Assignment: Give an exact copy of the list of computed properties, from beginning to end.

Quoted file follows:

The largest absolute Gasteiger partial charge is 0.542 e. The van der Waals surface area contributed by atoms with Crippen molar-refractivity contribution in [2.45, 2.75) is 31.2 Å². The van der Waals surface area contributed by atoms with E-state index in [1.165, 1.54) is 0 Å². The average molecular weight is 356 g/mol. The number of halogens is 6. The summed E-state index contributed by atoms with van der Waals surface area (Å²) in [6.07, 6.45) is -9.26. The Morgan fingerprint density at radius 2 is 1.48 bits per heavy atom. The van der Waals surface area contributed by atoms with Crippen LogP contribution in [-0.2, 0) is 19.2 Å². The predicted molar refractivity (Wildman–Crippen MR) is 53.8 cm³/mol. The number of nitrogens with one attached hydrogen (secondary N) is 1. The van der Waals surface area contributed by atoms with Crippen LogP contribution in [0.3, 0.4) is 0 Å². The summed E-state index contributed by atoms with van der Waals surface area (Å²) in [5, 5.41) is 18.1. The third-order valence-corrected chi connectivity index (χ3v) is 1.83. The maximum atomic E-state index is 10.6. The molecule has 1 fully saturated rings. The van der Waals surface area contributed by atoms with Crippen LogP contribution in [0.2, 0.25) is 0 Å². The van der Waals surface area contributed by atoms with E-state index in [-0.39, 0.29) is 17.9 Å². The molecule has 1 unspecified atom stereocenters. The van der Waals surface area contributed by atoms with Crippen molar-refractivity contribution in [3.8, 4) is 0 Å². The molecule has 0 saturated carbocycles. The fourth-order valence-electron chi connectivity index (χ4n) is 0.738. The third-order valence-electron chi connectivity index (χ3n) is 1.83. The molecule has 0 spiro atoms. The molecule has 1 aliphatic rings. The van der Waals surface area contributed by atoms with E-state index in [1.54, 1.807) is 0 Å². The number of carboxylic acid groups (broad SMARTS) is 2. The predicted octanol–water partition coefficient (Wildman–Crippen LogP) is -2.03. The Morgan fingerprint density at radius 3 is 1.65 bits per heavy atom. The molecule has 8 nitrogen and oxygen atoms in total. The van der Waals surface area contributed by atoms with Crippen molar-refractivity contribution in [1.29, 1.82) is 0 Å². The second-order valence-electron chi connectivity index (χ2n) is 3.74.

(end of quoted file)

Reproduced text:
The largest absolute Gasteiger partial charge is 0.542 e. The van der Waals surface area contributed by atoms with Crippen molar-refractivity contribution in [2.45, 2.75) is 31.2 Å². The van der Waals surface area contributed by atoms with E-state index in [1.165, 1.54) is 0 Å². The average molecular weight is 356 g/mol. The number of halogens is 6. The summed E-state index contributed by atoms with van der Waals surface area (Å²) in [6.07, 6.45) is -9.26. The Morgan fingerprint density at radius 2 is 1.48 bits per heavy atom. The van der Waals surface area contributed by atoms with Crippen LogP contribution in [-0.2, 0) is 19.2 Å². The predicted molar refractivity (Wildman–Crippen MR) is 53.8 cm³/mol. The number of nitrogens with one attached hydrogen (secondary N) is 1. The van der Waals surface area contributed by atoms with Crippen LogP contribution in [0.3, 0.4) is 0 Å². The summed E-state index contributed by atoms with van der Waals surface area (Å²) in [5, 5.41) is 18.1. The third-order valence-corrected chi connectivity index (χ3v) is 1.83. The maximum atomic E-state index is 10.6. The molecule has 1 fully saturated rings. The van der Waals surface area contributed by atoms with Crippen LogP contribution in [0.2, 0.25) is 0 Å². The van der Waals surface area contributed by atoms with E-state index in [-0.39, 0.29) is 17.9 Å². The molecule has 1 unspecified atom stereocenters. The van der Waals surface area contributed by atoms with Crippen molar-refractivity contribution in [3.8, 4) is 0 Å². The molecule has 0 saturated carbocycles. The fourth-order valence-electron chi connectivity index (χ4n) is 0.738. The third-order valence-electron chi connectivity index (χ3n) is 1.83. The molecule has 0 spiro atoms. The molecule has 1 aliphatic rings. The van der Waals surface area contributed by atoms with E-state index in [1.54, 1.807) is 0 Å². The number of carboxylic acid groups (broad SMARTS) is 2. The predicted octanol–water partition coefficient (Wildman–Crippen LogP) is -2.03. The Morgan fingerprint density at radius 3 is 1.65 bits per heavy atom. The molecule has 8 nitrogen and oxygen atoms in total. The van der Waals surface area contributed by atoms with Crippen molar-refractivity contribution in [1.29, 1.82) is 0 Å². The second-order valence-electron chi connectivity index (χ2n) is 3.74.